For those who haven’t read it: The Color Purple is what is called an epistolary novel--one written in the form of letters first to God and then when faith in God shifts, to a long-lost sister. The main character is Celie, who we meet as a teenager and follow through life into middle age. Through Celie’s letters, Walker casts a spotlight on the lives of rural black women in the early twentieth century, the ways that gender oppression and racism conspired to limit their freedom, and how they found solace and redemption in unconditional love, forgiveness, and nature.

Bookish teenager that I was, I went through a major Alice Walker phase toward the end of my high school years. I practically inhaled all of her novels, poetry, and essays. She was my introduction to womanism/feminism, to the possibility of romantic love between women, and to the plain and simple courage of being an outsider, no matter the stakes. But at the time, her ruminations on the holiness of nature were little more than abstractions to me. I had yet to experience anything recognizably spiritual in the outdoors. But recently, I decided to re-read The Color Purple as an adult with a far deeper relationship to nature than I had at fifteen. And it seems as a good place as any for starting to establish a lineage of black writing about and relationship to the natural world.

After a major turning point in Celie’s story, she dismisses God as a man who “act just like all the other mens I know. Trifling, forgitful, and lowdown.” Her lover Shug Avery tries to convince her that God is not a white man but is instead an It found in everything that is and ever will be:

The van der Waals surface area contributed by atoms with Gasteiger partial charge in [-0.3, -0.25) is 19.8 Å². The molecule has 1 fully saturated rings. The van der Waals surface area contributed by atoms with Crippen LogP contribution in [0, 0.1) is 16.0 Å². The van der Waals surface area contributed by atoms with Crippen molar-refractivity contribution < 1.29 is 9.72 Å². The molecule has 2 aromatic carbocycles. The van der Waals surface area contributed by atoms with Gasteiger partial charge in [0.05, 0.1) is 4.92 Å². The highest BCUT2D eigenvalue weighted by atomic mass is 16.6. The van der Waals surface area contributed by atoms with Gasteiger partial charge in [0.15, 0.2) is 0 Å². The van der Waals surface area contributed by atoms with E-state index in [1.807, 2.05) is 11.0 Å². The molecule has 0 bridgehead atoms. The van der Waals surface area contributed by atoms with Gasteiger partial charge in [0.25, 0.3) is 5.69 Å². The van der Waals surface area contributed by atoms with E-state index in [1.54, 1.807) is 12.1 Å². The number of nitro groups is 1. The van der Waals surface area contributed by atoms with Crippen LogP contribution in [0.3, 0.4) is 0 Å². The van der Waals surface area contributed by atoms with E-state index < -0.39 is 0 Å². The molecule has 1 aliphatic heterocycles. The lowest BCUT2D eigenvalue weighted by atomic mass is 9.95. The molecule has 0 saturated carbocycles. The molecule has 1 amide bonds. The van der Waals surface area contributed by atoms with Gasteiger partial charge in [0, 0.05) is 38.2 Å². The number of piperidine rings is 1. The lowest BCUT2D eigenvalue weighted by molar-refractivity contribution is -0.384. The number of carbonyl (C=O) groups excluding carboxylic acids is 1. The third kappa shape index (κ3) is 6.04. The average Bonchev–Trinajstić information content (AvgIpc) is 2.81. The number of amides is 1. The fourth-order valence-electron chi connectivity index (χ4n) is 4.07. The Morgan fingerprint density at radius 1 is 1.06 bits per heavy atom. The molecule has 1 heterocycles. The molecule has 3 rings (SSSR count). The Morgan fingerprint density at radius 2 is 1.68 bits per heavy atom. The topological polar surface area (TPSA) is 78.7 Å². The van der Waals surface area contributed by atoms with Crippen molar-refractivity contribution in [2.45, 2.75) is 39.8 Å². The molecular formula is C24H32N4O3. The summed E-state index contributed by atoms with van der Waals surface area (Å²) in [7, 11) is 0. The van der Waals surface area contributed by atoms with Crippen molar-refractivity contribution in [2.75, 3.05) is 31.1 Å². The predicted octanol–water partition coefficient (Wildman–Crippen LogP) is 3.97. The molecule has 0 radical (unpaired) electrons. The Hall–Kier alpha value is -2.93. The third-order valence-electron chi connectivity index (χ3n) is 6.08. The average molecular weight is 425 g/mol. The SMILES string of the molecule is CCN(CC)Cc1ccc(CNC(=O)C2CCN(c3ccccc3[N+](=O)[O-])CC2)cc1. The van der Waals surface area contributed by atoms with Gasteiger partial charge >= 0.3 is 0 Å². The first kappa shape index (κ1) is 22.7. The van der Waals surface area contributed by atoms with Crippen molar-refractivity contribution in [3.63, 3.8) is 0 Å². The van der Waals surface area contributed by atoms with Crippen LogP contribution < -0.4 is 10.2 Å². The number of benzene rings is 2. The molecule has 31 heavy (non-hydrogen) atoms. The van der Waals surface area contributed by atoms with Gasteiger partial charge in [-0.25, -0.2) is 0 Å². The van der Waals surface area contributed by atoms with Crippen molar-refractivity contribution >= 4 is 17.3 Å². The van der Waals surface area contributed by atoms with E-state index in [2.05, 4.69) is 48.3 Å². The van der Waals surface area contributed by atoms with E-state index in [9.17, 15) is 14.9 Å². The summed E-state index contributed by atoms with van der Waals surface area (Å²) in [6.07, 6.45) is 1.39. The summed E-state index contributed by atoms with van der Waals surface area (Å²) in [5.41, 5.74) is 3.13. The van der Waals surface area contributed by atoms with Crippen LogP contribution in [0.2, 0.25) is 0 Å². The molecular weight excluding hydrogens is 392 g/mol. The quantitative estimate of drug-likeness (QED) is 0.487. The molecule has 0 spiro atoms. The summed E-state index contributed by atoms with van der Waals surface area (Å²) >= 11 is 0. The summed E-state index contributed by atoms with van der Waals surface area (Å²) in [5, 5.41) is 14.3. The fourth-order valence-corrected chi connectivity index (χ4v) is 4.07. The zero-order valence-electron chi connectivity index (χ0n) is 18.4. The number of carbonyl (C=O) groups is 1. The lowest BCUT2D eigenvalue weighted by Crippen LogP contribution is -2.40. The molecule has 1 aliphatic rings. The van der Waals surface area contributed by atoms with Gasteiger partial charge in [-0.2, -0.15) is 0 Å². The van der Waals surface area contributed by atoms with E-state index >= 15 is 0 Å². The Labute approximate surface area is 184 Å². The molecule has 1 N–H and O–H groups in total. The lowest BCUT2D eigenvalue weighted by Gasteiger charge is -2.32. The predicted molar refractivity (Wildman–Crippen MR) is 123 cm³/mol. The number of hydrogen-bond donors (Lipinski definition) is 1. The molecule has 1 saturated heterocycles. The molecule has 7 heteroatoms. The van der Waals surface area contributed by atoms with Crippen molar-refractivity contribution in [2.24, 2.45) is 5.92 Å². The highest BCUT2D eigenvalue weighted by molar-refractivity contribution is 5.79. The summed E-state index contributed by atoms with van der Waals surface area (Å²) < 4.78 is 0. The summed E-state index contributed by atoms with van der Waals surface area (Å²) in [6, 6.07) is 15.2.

….Listen, God love everything you love--and a mess of stuff you don’t. But more than anything else, God love admiration.

    You saying God vain? I ast.

    Naw, she say. Not vain, just wanting to share a good thing. I think it pisses God off if you walk by the color purple in a field somewhere and don’t notice it.

    What it do when it pissed off? I ast.

    Oh, it make something else. People think pleasing God is all God care about. But any fool living in the world can see it always trying to please us back…..

    Trying to chase that old white man out of my head. I been so busy thinking bout him I never truly notice nothing God make. Not a blade of corn (how it do that?) not the color purple (where it come from?). Not the little wildflowers. Nothing.

    Man corrupt everything, say Shug. He on your box of grits, in your head, and all over the radio. He try to make you think he everywhere. Soon as you think he everywhere, you think he God. But he ain’t. Whenever you trying to pray, and man plop himself on the other end of it, tell him to git lost, say Shug. Conjure up flowers, wind, water, a big rock.

What is it that we lovers of outdoor adventure can learn from Shug Avery’s theology of the natural world?

We can learn to pay attention to the small details, not just the epic landscapes.  We can learn that if we’re so busy bagging miles and peaks that we don’t stop to notice and admire where we are--we might as well be at the gym. We can learn that greeting flowers by name is an offering to the universe. Lingering at the top of the trailhead to catch your breath and meditate on the view is a kind of worship. And if you don’t make the time to enjoy the show that it is putting on for you, you’re probably pissing it off. And finally we can learn that we do not have to be conquering anything—not a trail, not a river, or a rock wall—to have a relationship with nature. We don’t have to go any further than our backyards or the park across the street. All it takes is a quiet moment of admiration of a plant in bloom.